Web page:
LIFE ON NARS
François Nars, the founder and creative director of Nars cosmetics and recipient of the Legion D’Honneur, on bad boys, muses and why Make-up should be fun.
Interview maxine leonard
You trained with famed make-up artist Olivier Échaudemaison. What was it that flamed your passion to pursue a career as a freelance make-up artist?
When you are young you have many dreams to fulfil, you have all the excitement of being young. At the time I was 19. My passion was to become a make-up artist. I had the energy to do anything, the sky was the limit. When I assisted him it was probably for no more than a year. I started to freelance quickly.
You challenged the norm, exploring the depth of individual characters and removing the mask. How did you form this identity? At the time it ran contrary to the editorial ideal.
I feel like I never compromised, which is why I like what you are doing [with Beauty Papers]. I never wanted to fit the mould. When we worked for Vogue and more established magazines, especially working for Steven Meisel, we always wanted to break rules, to be the bad boys when it came to beauty and not do the traditional.
The brand began by creating a collection of lipsticks at Barney’s. How did this come about?
I had a relationship with Bonnie and Gene [Pressman] who were the owners at the time. They knew my work very well because I was shooting the campaigns for Barney’s with Steven Meisel and we became good friends. It was a great way to test the market and see how the name NARS would really resonate in the industry.
Character and emotion play an important part in our identity and how we portray ourselves. What was your approach when creating these colours?
My inspiration came from Italian and French actresses, people in fashion; I had many women who I was always very inspired by. The first shades were named after famous movies; Jungle Red came from the movie The Women.
I wear Jungle Red.
It’s still a very good red. We keep most of the launch shades in the line today.
When you launched your initial advertising campaign for NARS it was revolutionary for its time but so relevant now. Diversity is a word that’s commonly used now in our industry, but at that point it was something that wasn’t recognised. What was your approach and why?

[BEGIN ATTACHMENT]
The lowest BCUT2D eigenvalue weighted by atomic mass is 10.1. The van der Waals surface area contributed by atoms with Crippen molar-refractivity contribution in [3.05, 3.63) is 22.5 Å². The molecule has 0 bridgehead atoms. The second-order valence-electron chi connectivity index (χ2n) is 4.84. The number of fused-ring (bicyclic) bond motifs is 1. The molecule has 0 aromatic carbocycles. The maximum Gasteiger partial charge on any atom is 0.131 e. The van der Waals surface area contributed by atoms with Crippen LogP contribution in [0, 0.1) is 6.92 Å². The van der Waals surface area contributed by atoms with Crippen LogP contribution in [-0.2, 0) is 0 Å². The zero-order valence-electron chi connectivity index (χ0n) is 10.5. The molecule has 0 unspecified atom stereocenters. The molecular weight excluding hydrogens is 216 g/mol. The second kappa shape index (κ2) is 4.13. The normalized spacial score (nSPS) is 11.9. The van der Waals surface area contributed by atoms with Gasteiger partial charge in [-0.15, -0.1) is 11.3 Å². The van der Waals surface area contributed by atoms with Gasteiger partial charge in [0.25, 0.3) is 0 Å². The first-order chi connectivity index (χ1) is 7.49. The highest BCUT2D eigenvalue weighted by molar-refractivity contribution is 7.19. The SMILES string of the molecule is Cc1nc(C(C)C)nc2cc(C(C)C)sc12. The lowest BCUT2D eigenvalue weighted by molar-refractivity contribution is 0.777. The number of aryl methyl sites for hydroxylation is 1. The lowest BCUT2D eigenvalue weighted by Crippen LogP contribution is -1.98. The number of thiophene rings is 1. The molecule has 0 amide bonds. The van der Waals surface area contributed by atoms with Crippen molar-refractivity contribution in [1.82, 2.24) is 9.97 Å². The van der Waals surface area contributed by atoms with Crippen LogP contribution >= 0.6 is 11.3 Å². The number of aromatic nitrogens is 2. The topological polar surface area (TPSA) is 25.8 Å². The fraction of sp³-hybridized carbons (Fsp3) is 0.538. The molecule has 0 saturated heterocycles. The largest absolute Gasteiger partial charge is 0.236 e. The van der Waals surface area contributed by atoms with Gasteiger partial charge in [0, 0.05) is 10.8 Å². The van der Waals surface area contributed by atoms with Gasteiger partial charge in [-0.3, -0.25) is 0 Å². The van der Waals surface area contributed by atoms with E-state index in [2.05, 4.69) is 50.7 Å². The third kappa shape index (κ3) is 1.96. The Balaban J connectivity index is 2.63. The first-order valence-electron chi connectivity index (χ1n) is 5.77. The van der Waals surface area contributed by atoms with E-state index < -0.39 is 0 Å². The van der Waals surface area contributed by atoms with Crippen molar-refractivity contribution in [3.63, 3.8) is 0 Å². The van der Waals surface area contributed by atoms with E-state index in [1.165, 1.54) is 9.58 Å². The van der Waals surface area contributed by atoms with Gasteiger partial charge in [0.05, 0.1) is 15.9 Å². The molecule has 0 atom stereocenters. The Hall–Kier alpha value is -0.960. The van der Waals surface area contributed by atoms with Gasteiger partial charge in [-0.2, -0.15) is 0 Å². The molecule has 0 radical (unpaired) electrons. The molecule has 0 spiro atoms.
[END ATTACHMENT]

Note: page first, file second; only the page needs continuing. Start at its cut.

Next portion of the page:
In America at the time the beauty industry was completely different. I felt that the girls I wanted to represent photographically and stylistically with make-up were faces like Karen and Alek, they were the vehicles for what I wanted to say with makeup. Those girls were very close to what my vision of beauty was. They were different, not the obvious supermodel beauty. I had been very influenced by shooting with Steven Meisel but I wanted to do something different like my book X-Ray, which I see that you brought…
All the way from London… It’s heavy! X-Ray challenged the idea of portraiture, broke boundaries and questioned personality. What inspired you to create it?
I started loving to take portraits of people. I thought to myself it would be great to start making a portfolio. So I had this crazy idea to do this book, which practically ruined the whole company because it took so much money to do it and we didn’t have any. It’s probably the reason I sold to Shiseido [laughs].
America was very conservative. Blonde girls with big smiles, happy, commercial. I wanted to go against that. I brought my European culture and adapted it to change the vision they had in their minds.
Because you were so driven to complete the book?
Yes. The book was done from scratch. I had to get studios, go to London, Paris, LA and NYC. Then you need assistants. I was completely obsessed by Richard Avedon shooting on 8×10 format, the most expensive. I said we have to do it like that, it’s so beautiful.
I love that… a labour of love. Feels very familiar!
You know what I said – if there’s no more money, then the company closes and we’ve done it. It’s like your magazine, if it sells it sells, and if not then at least you know you’ve put all your guts into it and it looks great and then you go, ‘Let’s do the next thing!’
The job centre! When you launched the campaign you shot the visuals. Was that your introduction to being a photographer as well?
Yes. But I also took the pictures for the campaign for NARS because we didn’t have money. I like odd girls, different faces, and no rules. It came very naturally. I took a camera, took an assistant and started shooting. The girls were the most important thing.